Vanguard is closing its UK financial planning arm less than two years after its launch in April 2021 after a disappointing number of customers signed up to a new low-cost retirement advice service designed to appeal to millions of savers.
The US-based company believed it could start a price war in the UK pensions advice market when it launched a personalised retirement saving advice service to investors with a minimum of £50,000 in their portfolio for an all-in annual cost of 0.79 per cent, which included fund fees, transaction and platform charges.
But now the world’s second-largest asset manager faces the embarrassment of refunding all financial planning fees that clients have paid for the service since they joined.
The company has refused to disclose how much money will be repaid or how many of the 485,000 customers that signed up to the Vanguard personal investor platform will be affected by the withdrawal of the financial planning service which will close on May 31.
Investors who still want pensions advice will have to transfer their business to another provider or will have the option of managing their funds on Vanguard’s self-directed platform.
“Vanguard didn’t achieve the traction which it hoped for. The £50,000 investment minimum was quite a steep barrier for an online service which was only able to hold Vanguard funds but it would have delivered pretty good outcomes for most people,” said Holly Mackay, chief executive of Boring Money, a financial website for consumers.
Vanguard said its UK clients were looking for “more adaptable forms of financial planning” because many of these investors were still relatively young. Around a third of the 485,000 customers on Vanguard’s personal investor platform are aged under 30.
The company said it was still “committed to the development of further financial guidance and advice services to give investors the best chance of investment success”.
However, no date has been set for when any new UK financial planning service might become available.
The UK closure, which was first reported by Citywire, throws into uncertainty Vanguard’s plans to roll out similar pension advice services in Germany and other European markets. It will also trigger more questions about the ambitions of chief executive Tim Buckley to revolutionise the advice market by using the same aggressive competition on fees which has helped the fund manager to grow its assets to $7.2tn.
Hargreaves Lansdown, the UK’s biggest funds supermarket, last year also announced plans for a new low-cost advice service in an effort to prevent customers approaching retirement from moving to rival providers offering personalised pension services. Just 10,000 of Hargreaves 1.7mn clients receive personalised financial advice — whether in person, over the phone or online.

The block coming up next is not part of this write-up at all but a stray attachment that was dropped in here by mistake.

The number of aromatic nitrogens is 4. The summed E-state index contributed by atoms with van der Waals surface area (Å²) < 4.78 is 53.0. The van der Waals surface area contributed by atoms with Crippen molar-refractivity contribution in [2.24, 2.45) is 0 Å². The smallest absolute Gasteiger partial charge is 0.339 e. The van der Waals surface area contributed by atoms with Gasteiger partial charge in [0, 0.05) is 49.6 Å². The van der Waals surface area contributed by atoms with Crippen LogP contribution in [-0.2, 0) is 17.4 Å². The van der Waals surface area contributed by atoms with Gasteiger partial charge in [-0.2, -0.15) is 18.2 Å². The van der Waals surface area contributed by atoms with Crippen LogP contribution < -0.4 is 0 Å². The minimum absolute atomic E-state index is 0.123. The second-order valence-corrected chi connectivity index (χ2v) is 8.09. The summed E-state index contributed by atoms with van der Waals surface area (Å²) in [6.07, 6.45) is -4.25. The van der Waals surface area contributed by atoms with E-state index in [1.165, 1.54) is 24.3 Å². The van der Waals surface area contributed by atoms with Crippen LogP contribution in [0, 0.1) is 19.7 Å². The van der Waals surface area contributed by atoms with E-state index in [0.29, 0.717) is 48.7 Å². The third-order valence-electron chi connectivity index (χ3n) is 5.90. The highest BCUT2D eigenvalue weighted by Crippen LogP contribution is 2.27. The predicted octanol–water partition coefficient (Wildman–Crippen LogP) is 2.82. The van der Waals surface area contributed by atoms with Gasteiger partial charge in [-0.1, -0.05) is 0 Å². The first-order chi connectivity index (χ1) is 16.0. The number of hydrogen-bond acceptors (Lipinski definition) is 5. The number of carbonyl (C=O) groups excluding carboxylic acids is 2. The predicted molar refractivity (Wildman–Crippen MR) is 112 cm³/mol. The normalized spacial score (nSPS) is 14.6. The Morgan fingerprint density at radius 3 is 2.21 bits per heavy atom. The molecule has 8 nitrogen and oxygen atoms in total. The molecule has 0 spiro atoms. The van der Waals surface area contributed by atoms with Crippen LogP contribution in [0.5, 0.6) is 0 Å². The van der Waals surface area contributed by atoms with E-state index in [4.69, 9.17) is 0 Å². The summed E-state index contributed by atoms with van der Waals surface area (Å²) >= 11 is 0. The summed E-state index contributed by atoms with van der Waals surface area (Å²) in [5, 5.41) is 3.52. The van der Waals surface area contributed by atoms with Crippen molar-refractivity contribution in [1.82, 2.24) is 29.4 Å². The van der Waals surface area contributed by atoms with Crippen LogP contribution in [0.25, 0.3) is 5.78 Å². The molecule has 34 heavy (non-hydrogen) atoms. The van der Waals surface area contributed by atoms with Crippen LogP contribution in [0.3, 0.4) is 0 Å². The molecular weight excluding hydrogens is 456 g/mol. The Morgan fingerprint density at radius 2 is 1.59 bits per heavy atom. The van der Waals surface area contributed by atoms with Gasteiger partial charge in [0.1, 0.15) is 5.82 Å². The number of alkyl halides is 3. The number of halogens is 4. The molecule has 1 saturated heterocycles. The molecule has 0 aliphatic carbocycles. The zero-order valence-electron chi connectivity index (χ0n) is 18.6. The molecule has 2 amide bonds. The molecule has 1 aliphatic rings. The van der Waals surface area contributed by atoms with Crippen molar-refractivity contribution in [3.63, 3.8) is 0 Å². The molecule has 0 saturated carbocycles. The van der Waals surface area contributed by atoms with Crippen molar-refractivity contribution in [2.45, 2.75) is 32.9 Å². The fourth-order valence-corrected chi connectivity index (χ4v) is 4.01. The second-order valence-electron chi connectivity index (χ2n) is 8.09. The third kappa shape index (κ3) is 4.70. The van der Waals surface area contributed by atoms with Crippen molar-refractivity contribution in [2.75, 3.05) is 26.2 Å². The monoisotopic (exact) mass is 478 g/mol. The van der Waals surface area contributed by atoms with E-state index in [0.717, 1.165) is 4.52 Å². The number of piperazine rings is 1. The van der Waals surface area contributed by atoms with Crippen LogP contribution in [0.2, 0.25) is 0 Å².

But the plan was blasted as “completely unnecessary” by Peter Hargreaves, the co-founder and largest shareholder in the Bristol-based company. He warned that an automated advice service could direct customers into investments that were riskier than they wanted or needed.
The UK financial regulator is concerned that millions of British consumers are sitting on significant amounts of excess cash and damaging their long-term financial security because they lack access to affordable investment advice. About 4.2mn UK consumers hold more than £10,000 in cash and are open to investing some of this money, according to the Financial Conduct Authority (FCA).
The regulator in November proposed sweeping changes that would allow individuals with “straightforward financial needs” to take advice from less-qualified experts which would be cheaper than services provided by traditional investment advisers.
Companies would be directed to simplify advice and reduce paperwork for small investors under the new regime proposed by the FCA which would cover only “mainstream investment products” such as stocks and shares Isas.
The watchdog also wants consumers to be able to spread account set-up fees over a longer period, so the initial costs of investing are not prohibitive. At present, an investor can pay a fee of up to 3 per cent per investment for advice.
Mackay said the investment advice gap in the UK affected 13.2mn people.
“This is where the battleground will be for the next wave of online investors. People want someone they trust to tell them they are not doing anything daft. But Vanguard’s withdrawal reminds us that working out how to do this well, at scale and profitably, will not be an easy job for anyone,” she said.